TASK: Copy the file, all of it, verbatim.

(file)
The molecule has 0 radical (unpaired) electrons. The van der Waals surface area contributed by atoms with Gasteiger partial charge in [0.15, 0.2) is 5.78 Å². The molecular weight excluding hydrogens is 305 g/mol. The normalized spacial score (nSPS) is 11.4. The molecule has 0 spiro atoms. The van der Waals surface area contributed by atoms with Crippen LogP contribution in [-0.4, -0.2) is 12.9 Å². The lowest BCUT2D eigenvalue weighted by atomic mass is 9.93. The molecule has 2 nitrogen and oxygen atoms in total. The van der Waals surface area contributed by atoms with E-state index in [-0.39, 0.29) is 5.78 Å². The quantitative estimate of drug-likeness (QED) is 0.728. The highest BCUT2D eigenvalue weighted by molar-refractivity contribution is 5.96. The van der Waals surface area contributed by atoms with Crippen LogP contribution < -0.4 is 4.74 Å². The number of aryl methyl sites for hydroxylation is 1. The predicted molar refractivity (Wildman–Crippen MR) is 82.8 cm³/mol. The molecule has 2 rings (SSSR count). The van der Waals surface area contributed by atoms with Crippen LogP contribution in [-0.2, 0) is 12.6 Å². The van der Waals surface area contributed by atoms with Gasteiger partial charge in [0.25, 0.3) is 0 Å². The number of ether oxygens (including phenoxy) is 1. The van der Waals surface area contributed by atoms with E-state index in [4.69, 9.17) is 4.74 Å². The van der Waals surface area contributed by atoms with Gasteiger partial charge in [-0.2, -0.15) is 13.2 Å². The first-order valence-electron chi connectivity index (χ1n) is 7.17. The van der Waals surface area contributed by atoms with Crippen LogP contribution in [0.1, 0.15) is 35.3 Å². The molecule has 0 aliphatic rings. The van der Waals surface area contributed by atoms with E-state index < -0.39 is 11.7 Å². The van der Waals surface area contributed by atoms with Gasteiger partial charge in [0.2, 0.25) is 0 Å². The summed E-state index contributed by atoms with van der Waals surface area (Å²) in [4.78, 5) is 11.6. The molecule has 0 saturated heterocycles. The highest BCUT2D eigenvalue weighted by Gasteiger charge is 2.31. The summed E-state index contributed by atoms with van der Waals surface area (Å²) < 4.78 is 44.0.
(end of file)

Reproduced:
The molecule has 0 radical (unpaired) electrons. The van der Waals surface area contributed by atoms with Gasteiger partial charge in [0.15, 0.2) is 5.78 Å². The molecular weight excluding hydrogens is 305 g/mol. The normalized spacial score (nSPS) is 11.4. The molecule has 0 spiro atoms. The van der Waals surface area contributed by atoms with Crippen LogP contribution in [-0.4, -0.2) is 12.9 Å². The lowest BCUT2D eigenvalue weighted by atomic mass is 9.93. The molecule has 2 nitrogen and oxygen atoms in total. The van der Waals surface area contributed by atoms with E-state index in [-0.39, 0.29) is 5.78 Å². The quantitative estimate of drug-likeness (QED) is 0.728. The highest BCUT2D eigenvalue weighted by molar-refractivity contribution is 5.96. The van der Waals surface area contributed by atoms with Crippen LogP contribution < -0.4 is 4.74 Å². The number of aryl methyl sites for hydroxylation is 1. The predicted molar refractivity (Wildman–Crippen MR) is 82.8 cm³/mol. The molecule has 2 rings (SSSR count). The van der Waals surface area contributed by atoms with Crippen LogP contribution in [-0.2, 0) is 12.6 Å². The van der Waals surface area contributed by atoms with Gasteiger partial charge in [0.25, 0.3) is 0 Å². The number of ether oxygens (including phenoxy) is 1. The van der Waals surface area contributed by atoms with E-state index in [4.69, 9.17) is 4.74 Å². The van der Waals surface area contributed by atoms with Gasteiger partial charge in [-0.2, -0.15) is 13.2 Å². The first-order valence-electron chi connectivity index (χ1n) is 7.17. The van der Waals surface area contributed by atoms with Crippen LogP contribution in [0.1, 0.15) is 35.3 Å². The molecule has 0 aliphatic rings. The van der Waals surface area contributed by atoms with E-state index < -0.39 is 11.7 Å². The van der Waals surface area contributed by atoms with Gasteiger partial charge in [0.2, 0.25) is 0 Å². The summed E-state index contributed by atoms with van der Waals surface area (Å²) in [4.78, 5) is 11.6. The molecule has 0 saturated heterocycles. The highest BCUT2D eigenvalue weighted by Gasteiger charge is 2.31. The summed E-state index contributed by atoms with van der Waals surface area (Å²) < 4.78 is 44.0.